Calmly walking up and down the stage in Kemper Auditorium last Thursday, Professor David Canton discussed the history of racial and sexual violence in America to help give perspective to the events in Ferguson and across America. Canton said, “There is something much deeper than just Darren Wilson, Zimmerman and Pantaleo… It’s culture… We kill each other over our culture.”
According to Canton, racism did not exist for ancient civilizations, even those that employed the use of slavery. Racism, a social construct, he reiterated, came after slavery, as a means of slavery’s justification.
“[Ancient] people knew differences, but there wasn’t a system with advantages based on race. The Greeks enslaved everybody. Africans enslaved folks not in their ethnic group. So we’re black that didn’t matter. The Ashantians enslaved Non-Ashanti. The Arabs enslaved everybody– they didn’t care,” said Canton.
“Stereotypes were constructed to rationalize hierarchies, to rationalize inequality, to justify superiority. I have to justify why I’m dominating somebody. If I see you as my equal, it’s hard for me to stab a knife in your face, ” continued Canton.
Racism against black people, he said, arose after the institution of African slavery in the Americas.
“The criminalization of Black men started in 1790. As the free black population expanded in the north black men became criminalized by elite white men. [White men] saw these guys as a threat to their economic security and privilege… So [they] constructed a criminal… the black beast rapist,” said Canton.
This is reflected now in the recent discussions about race resulting from the deaths of Black Americans at the hands of white police officers, said Canton.
“Darren Wilson. Mike Brown. White police officers, big black hulks. They aren’t human beings, [people think.] They are animals. Black guys are strong, they’re fast, they are known for their physical prowess… They’re not thinkers. They’re not smart… We are in a rigidly segregated nation,” said Canton.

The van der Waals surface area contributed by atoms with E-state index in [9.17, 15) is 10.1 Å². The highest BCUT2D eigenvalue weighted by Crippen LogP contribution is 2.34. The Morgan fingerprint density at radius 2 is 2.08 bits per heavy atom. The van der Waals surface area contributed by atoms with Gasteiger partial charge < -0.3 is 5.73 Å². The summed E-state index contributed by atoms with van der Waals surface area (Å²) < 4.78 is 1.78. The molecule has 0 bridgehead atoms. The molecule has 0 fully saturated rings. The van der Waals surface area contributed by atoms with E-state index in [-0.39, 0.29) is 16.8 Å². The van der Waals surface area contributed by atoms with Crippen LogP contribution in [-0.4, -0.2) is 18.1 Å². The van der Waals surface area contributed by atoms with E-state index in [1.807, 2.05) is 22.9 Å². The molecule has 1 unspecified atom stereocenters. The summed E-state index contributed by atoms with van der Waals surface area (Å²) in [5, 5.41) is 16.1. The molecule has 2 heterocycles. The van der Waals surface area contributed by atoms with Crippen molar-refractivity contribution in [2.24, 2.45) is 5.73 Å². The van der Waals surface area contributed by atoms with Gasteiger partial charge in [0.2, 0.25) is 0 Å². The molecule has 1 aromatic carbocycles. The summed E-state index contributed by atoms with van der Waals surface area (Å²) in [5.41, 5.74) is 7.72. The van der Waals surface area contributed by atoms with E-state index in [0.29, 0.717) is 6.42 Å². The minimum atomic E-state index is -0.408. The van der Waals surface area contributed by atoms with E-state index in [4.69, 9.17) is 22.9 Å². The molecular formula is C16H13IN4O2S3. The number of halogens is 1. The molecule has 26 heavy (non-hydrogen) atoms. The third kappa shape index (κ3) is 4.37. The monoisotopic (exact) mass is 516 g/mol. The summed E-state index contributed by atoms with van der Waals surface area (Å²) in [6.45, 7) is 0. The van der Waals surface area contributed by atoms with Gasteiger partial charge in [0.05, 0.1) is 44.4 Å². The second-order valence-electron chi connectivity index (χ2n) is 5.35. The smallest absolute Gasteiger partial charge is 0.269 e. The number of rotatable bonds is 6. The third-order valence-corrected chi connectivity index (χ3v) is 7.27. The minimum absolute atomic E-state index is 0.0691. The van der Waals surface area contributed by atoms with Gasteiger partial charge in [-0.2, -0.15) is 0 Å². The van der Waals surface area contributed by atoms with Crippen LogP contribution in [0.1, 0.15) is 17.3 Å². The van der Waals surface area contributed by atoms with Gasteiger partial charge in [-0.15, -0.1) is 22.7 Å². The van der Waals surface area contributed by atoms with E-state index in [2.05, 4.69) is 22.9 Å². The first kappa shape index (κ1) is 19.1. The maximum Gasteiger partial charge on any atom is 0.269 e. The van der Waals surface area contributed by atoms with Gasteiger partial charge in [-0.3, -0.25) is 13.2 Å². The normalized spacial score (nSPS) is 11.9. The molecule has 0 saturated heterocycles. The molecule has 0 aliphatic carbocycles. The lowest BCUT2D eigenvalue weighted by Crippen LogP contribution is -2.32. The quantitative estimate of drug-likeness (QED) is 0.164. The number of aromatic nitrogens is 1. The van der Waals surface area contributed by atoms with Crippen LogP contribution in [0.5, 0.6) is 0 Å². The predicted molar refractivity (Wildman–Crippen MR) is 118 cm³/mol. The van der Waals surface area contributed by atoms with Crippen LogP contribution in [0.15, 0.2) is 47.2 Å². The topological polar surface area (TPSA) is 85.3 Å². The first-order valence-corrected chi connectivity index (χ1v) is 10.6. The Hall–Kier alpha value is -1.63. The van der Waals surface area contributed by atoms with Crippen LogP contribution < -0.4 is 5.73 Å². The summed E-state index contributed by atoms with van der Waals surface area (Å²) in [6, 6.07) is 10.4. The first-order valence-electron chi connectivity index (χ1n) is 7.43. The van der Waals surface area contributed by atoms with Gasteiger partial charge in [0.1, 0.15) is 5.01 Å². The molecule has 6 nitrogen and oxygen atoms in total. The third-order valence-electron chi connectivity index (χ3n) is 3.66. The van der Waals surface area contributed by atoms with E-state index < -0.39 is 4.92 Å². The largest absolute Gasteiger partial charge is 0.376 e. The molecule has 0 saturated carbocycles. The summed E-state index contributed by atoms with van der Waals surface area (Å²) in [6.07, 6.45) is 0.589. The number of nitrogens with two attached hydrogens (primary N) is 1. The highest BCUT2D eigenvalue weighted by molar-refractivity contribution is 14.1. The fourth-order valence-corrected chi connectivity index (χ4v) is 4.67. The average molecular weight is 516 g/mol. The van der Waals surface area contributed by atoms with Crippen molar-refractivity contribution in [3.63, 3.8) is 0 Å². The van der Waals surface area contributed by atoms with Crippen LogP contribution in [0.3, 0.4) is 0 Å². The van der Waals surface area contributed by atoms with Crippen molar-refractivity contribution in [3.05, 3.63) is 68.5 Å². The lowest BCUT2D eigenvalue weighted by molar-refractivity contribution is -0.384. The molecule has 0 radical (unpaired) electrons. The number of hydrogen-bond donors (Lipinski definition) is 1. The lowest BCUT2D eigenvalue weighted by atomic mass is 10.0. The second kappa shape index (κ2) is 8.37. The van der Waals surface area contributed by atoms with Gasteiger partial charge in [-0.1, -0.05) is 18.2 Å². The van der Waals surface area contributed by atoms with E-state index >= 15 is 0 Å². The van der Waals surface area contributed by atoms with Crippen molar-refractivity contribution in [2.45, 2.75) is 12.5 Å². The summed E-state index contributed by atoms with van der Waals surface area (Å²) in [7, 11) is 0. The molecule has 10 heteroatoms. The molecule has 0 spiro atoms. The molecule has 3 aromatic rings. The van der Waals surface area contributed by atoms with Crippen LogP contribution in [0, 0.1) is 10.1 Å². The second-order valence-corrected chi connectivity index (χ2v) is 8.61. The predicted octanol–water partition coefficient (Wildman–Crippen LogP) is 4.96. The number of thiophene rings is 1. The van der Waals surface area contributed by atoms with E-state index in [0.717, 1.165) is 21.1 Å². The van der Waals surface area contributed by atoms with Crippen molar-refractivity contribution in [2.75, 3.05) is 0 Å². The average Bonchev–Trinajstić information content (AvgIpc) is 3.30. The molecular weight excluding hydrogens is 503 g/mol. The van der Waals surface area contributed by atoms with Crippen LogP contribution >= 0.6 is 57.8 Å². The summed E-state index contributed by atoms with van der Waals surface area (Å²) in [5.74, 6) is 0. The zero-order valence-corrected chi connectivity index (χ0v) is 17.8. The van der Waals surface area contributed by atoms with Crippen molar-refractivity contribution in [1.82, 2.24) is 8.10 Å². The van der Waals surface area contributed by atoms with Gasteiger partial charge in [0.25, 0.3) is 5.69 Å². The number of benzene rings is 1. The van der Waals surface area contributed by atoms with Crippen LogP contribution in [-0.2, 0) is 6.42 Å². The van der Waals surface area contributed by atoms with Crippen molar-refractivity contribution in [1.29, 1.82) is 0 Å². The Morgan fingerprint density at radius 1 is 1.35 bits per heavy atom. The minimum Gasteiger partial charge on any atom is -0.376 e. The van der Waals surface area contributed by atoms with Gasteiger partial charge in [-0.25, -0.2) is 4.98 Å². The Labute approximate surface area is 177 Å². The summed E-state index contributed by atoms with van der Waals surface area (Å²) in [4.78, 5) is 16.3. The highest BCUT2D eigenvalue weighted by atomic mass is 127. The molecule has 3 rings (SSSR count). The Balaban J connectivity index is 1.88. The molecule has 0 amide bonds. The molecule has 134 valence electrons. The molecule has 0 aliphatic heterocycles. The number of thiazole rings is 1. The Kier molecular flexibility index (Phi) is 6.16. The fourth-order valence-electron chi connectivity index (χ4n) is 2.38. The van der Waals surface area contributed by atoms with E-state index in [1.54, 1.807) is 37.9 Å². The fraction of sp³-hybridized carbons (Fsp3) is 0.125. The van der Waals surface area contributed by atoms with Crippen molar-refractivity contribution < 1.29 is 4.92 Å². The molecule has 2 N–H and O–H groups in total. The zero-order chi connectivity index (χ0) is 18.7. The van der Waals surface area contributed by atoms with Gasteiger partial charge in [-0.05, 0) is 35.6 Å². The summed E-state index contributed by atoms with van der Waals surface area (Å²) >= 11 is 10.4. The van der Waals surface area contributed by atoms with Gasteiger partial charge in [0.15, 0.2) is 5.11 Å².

Canton said that the task of correcting the racist and sexist systems that reside in America lies on the shoulders of younger generations. He pushed students to read books and educate themselves on the history of racism and its profound and subtle effects on society, and create counternarratives about minorities to those portrayed in media.
“It’s really the millennials, folks 14 to 21 that are the future. [They] can do better, but it takes sacrifice,” said Canton, “[Students should begin] building a counter-narrative, a counter discourse, which explains how these things originated, how they reproduced and how they prevent this country from being what it is supposed to be.”
Canton is an associate professor at Connecticut College with a PhD in history from Temple University and a MA in black studies from Ohio State. Canton authored Raymond Pace Alexander: A New Negro Lawyer Fights for Civil Rights in Philadelphia, a winner of the 2011 W.E.B. DuBois book award, and is currently working on a new book project titled What Are You Going to Do About It.
He has recently released written an article in Building Knowledge (BK) Nation titled “We are Not Brutus Jones: Confronting Stereotypes and Eradicating White Police Violence against Black Men” discussing the criminalization of black men in detail. Canton has working with Andover since 2010 for its annual Martin Luther King Jr. workshops.